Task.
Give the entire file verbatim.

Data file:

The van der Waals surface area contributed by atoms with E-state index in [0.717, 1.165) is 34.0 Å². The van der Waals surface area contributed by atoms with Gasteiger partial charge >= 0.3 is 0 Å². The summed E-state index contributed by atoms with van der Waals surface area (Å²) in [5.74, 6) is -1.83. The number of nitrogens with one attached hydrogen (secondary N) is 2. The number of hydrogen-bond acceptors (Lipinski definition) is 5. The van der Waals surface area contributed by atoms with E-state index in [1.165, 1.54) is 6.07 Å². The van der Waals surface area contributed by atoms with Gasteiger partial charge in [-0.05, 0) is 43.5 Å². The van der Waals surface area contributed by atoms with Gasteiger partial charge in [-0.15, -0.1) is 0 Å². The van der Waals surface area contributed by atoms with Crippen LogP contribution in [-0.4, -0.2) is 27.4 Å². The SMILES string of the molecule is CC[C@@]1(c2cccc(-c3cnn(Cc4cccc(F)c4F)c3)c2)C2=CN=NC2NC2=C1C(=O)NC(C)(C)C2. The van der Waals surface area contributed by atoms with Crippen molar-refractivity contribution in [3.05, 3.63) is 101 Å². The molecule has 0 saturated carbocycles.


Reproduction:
The van der Waals surface area contributed by atoms with E-state index in [0.717, 1.165) is 34.0 Å². The van der Waals surface area contributed by atoms with Gasteiger partial charge >= 0.3 is 0 Å². The summed E-state index contributed by atoms with van der Waals surface area (Å²) in [5.74, 6) is -1.83. The number of nitrogens with one attached hydrogen (secondary N) is 2. The number of hydrogen-bond acceptors (Lipinski definition) is 5. The van der Waals surface area contributed by atoms with E-state index in [1.165, 1.54) is 6.07 Å². The van der Waals surface area contributed by atoms with Gasteiger partial charge in [-0.05, 0) is 43.5 Å². The van der Waals surface area contributed by atoms with Gasteiger partial charge in [-0.15, -0.1) is 0 Å². The van der Waals surface area contributed by atoms with Crippen LogP contribution in [-0.4, -0.2) is 27.4 Å². The SMILES string of the molecule is CC[C@@]1(c2cccc(-c3cnn(Cc4cccc(F)c4F)c3)c2)C2=CN=NC2NC2=C1C(=O)NC(C)(C)C2. The van der Waals surface area contributed by atoms with Crippen molar-refractivity contribution in [3.05, 3.63) is 101 Å². The molecule has 0 saturated carbocycles.